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Shrink the Supreme Court?

The opinions expressed by columnists are their own and do not necessarily represent the views of Townhall.com.
When you can't win a fair contest, you have a few choices. You can gracefully accept the loss. You can try to do better the next time. Or you can flip the board over and stomp away.

Sen. Ted Cruz and some other Republicans are set on the latter course. Since the February death of Justice Antonin Scalia, the GOP-controlled Senate has refused to vote on the nominee to replace him, Merrick Garland. Republicans argued that because the vacancy occurred in an election year, the seat should not be filled until 2017. "The American people should have a voice in the selection of their next Supreme Court justice," said Senate Majority Leader Mitch McConnell.

Now, however, some Republicans think the American people should take a long walk off a short pier. With a likely Hillary Clinton victory looming, these senators vow to spurn anyone she might choose for the court, as many times as they have to.

"If Hillary Clinton becomes president," Sen. Richard Burr, R-N.C., promised, "I'm going to do everything I can do to make sure that four years from now, we've still got an opening on the Supreme Court." Cruz said, "There is certainly long historical precedent for a Supreme Court with fewer justices."

There is also a historical precedent for trying to change the number of justices to achieve outcomes desired by one political party. But it's not what you would call an auspicious one.

In 1937, fresh off a landslide re-election, President Franklin D. Roosevelt was unhappy with the court, which had struck down several New Deal initiatives. In his first term, he hadn't been able to appoint a single justice. He saw little chance of getting to put his stamp on it.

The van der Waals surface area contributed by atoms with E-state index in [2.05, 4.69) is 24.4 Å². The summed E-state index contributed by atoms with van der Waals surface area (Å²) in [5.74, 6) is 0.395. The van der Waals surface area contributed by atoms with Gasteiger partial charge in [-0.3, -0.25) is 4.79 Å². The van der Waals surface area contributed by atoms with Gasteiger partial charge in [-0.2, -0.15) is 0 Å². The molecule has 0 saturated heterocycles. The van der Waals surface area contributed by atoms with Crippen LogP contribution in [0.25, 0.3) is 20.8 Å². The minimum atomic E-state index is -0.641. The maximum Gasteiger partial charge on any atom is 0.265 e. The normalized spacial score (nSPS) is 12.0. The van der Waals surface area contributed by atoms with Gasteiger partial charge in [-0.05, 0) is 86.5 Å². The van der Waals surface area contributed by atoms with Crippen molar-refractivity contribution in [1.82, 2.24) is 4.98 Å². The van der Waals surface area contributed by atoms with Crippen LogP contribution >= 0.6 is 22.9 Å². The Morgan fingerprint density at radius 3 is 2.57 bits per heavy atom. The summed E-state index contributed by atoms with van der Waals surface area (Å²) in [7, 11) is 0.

But Roosevelt was not resigned to letting mere Supreme Court justices impede his ambitions for a more powerful federal government. Because he couldn't get rid of the conservative justices, he came up with another idea: add more seats, which he would gladly fill. He proposed to expand the court by one justice for each sitting justice who was over age 70, to as many as 15 members.

As historian David Kennedy notes in "Freedom from Fear: The American People in Depression and War, 1929-1945," Roosevelt insisted the change would equip the court better to deal with an evolving nation, since older justices might "avoid an examination of complicated and changed conditions."

True, he acknowledged, the court had been made up of nine justices since 1869, but that was no reason to keep the number there. Earlier, it had been set lower or higher. But Roosevelt's plan was so transparently dishonest and political that it blew up in his face.

He not only failed but alienated many voters and gave credence to the Republican claim that he was a dictator in the making. "Roosevelt was proposing to fiddle with one of the most respected and immutable American institutions, one designed by the Founders and enshrined in national mythology as the ballast whose unshifting weight could be counted upon to steady the ship of state," wrote Kennedy.

Cruz, Burr and other Senate Republicans ought to heed that infamous episode. There is nothing sacred about the number nine. But changing the size of the court in an attempt to influence how it decides future cases would be a cynical assault on the judiciary and republican government -- as it was seen to be in 1937.


To say that a duly elected president should be endlessly resisted on Supreme Court nominations is to insult the electorate that chose the president. One tradition that makes our system of government work is that while the Senate advises and consents on judicial nominations, it does not presume to choose nominees. Another is that it does not treat Supreme Court vacancies as opportunities for mischief and manipulation.

Intractable obstruction invites Democrats to respond in kind, upending conventions for their short-term advantage. Should they gain control of the Senate, they could jettison the filibuster rule -- a product of custom, not the Constitution -- to allow Supreme Court nominations to proceed to a vote without the approval of 60 members. On what principle could Republicans object?

If you don't like the Supreme Court nominations a president makes, the appropriate remedy is to win the next election and install a president whose choices will suit you better. And if you don't win, remember that the health of democracy depends not on the winners accepting the results but on the losers.

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